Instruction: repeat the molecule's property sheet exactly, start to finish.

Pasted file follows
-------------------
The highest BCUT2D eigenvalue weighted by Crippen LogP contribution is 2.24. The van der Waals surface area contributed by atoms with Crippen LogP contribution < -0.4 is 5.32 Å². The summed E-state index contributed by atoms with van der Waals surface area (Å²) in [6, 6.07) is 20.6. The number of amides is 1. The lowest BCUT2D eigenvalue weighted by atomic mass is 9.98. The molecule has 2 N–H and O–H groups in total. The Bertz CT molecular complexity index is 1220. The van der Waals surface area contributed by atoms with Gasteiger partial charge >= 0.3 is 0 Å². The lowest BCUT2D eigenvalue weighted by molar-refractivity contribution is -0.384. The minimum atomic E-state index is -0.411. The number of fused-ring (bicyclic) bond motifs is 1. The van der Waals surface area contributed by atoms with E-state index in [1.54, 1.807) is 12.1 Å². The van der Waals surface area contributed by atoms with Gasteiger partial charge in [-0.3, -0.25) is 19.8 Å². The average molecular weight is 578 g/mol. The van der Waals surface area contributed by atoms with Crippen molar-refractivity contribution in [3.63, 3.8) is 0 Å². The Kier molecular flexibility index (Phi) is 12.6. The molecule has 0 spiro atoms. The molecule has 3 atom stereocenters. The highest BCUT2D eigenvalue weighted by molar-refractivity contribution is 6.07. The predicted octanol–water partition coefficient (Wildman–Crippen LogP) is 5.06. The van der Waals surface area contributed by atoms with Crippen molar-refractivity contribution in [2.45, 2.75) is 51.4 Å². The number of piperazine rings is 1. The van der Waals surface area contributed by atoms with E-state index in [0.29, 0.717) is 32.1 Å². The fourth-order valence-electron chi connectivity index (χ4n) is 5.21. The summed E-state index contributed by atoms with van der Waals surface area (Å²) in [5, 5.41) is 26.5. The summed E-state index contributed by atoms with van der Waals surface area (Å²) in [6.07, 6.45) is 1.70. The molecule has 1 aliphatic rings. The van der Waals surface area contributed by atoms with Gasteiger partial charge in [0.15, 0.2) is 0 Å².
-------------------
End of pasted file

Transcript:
The highest BCUT2D eigenvalue weighted by Crippen LogP contribution is 2.24. The van der Waals surface area contributed by atoms with Crippen LogP contribution < -0.4 is 5.32 Å². The summed E-state index contributed by atoms with van der Waals surface area (Å²) in [6, 6.07) is 20.6. The number of amides is 1. The lowest BCUT2D eigenvalue weighted by atomic mass is 9.98. The molecule has 2 N–H and O–H groups in total. The Bertz CT molecular complexity index is 1220. The van der Waals surface area contributed by atoms with Gasteiger partial charge >= 0.3 is 0 Å². The lowest BCUT2D eigenvalue weighted by molar-refractivity contribution is -0.384. The minimum atomic E-state index is -0.411. The number of fused-ring (bicyclic) bond motifs is 1. The van der Waals surface area contributed by atoms with E-state index in [1.54, 1.807) is 12.1 Å². The van der Waals surface area contributed by atoms with Gasteiger partial charge in [-0.3, -0.25) is 19.8 Å². The average molecular weight is 578 g/mol. The van der Waals surface area contributed by atoms with Crippen molar-refractivity contribution in [3.63, 3.8) is 0 Å². The Kier molecular flexibility index (Phi) is 12.6. The molecule has 0 spiro atoms. The molecule has 3 atom stereocenters. The highest BCUT2D eigenvalue weighted by molar-refractivity contribution is 6.07. The predicted octanol–water partition coefficient (Wildman–Crippen LogP) is 5.06. The van der Waals surface area contributed by atoms with Crippen molar-refractivity contribution in [2.45, 2.75) is 51.4 Å². The number of piperazine rings is 1. The van der Waals surface area contributed by atoms with E-state index in [0.29, 0.717) is 32.1 Å². The fourth-order valence-electron chi connectivity index (χ4n) is 5.21. The summed E-state index contributed by atoms with van der Waals surface area (Å²) in [5, 5.41) is 26.5. The summed E-state index contributed by atoms with van der Waals surface area (Å²) in [6.07, 6.45) is 1.70. The molecule has 1 aliphatic rings. The van der Waals surface area contributed by atoms with Gasteiger partial charge in [0.15, 0.2) is 0 Å².